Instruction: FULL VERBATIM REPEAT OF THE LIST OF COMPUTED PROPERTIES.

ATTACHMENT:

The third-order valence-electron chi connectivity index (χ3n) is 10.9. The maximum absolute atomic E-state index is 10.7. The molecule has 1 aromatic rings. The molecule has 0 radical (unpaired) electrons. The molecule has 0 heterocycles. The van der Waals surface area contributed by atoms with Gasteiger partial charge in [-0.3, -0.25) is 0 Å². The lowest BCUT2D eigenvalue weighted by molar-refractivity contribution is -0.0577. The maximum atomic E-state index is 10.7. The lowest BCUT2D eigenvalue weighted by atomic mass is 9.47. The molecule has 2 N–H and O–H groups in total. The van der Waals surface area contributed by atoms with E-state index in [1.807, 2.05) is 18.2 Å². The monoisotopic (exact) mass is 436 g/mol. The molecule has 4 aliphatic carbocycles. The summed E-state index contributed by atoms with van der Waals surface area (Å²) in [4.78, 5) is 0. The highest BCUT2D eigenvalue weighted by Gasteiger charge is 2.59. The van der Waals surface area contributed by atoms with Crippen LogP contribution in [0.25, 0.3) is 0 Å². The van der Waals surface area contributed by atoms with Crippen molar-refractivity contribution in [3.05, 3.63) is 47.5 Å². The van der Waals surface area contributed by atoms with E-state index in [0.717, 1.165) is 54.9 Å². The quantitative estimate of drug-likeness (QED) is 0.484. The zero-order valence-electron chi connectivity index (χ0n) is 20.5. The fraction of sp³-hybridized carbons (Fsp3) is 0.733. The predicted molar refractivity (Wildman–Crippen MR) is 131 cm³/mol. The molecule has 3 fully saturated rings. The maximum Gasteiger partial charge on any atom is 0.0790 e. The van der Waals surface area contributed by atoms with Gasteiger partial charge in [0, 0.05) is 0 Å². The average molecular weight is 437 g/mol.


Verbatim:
The third-order valence-electron chi connectivity index (χ3n) is 10.9. The maximum absolute atomic E-state index is 10.7. The molecule has 1 aromatic rings. The molecule has 0 radical (unpaired) electrons. The molecule has 0 heterocycles. The van der Waals surface area contributed by atoms with Gasteiger partial charge in [-0.3, -0.25) is 0 Å². The lowest BCUT2D eigenvalue weighted by molar-refractivity contribution is -0.0577. The maximum atomic E-state index is 10.7. The lowest BCUT2D eigenvalue weighted by atomic mass is 9.47. The molecule has 2 N–H and O–H groups in total. The van der Waals surface area contributed by atoms with E-state index in [1.807, 2.05) is 18.2 Å². The monoisotopic (exact) mass is 436 g/mol. The molecule has 4 aliphatic carbocycles. The summed E-state index contributed by atoms with van der Waals surface area (Å²) in [4.78, 5) is 0. The highest BCUT2D eigenvalue weighted by Gasteiger charge is 2.59. The van der Waals surface area contributed by atoms with Crippen LogP contribution in [0.25, 0.3) is 0 Å². The van der Waals surface area contributed by atoms with Crippen molar-refractivity contribution in [3.05, 3.63) is 47.5 Å². The van der Waals surface area contributed by atoms with E-state index in [0.717, 1.165) is 54.9 Å². The quantitative estimate of drug-likeness (QED) is 0.484. The zero-order valence-electron chi connectivity index (χ0n) is 20.5. The fraction of sp³-hybridized carbons (Fsp3) is 0.733. The predicted molar refractivity (Wildman–Crippen MR) is 131 cm³/mol. The molecule has 3 fully saturated rings. The maximum Gasteiger partial charge on any atom is 0.0790 e. The van der Waals surface area contributed by atoms with Gasteiger partial charge in [0, 0.05) is 0 Å². The average molecular weight is 437 g/mol.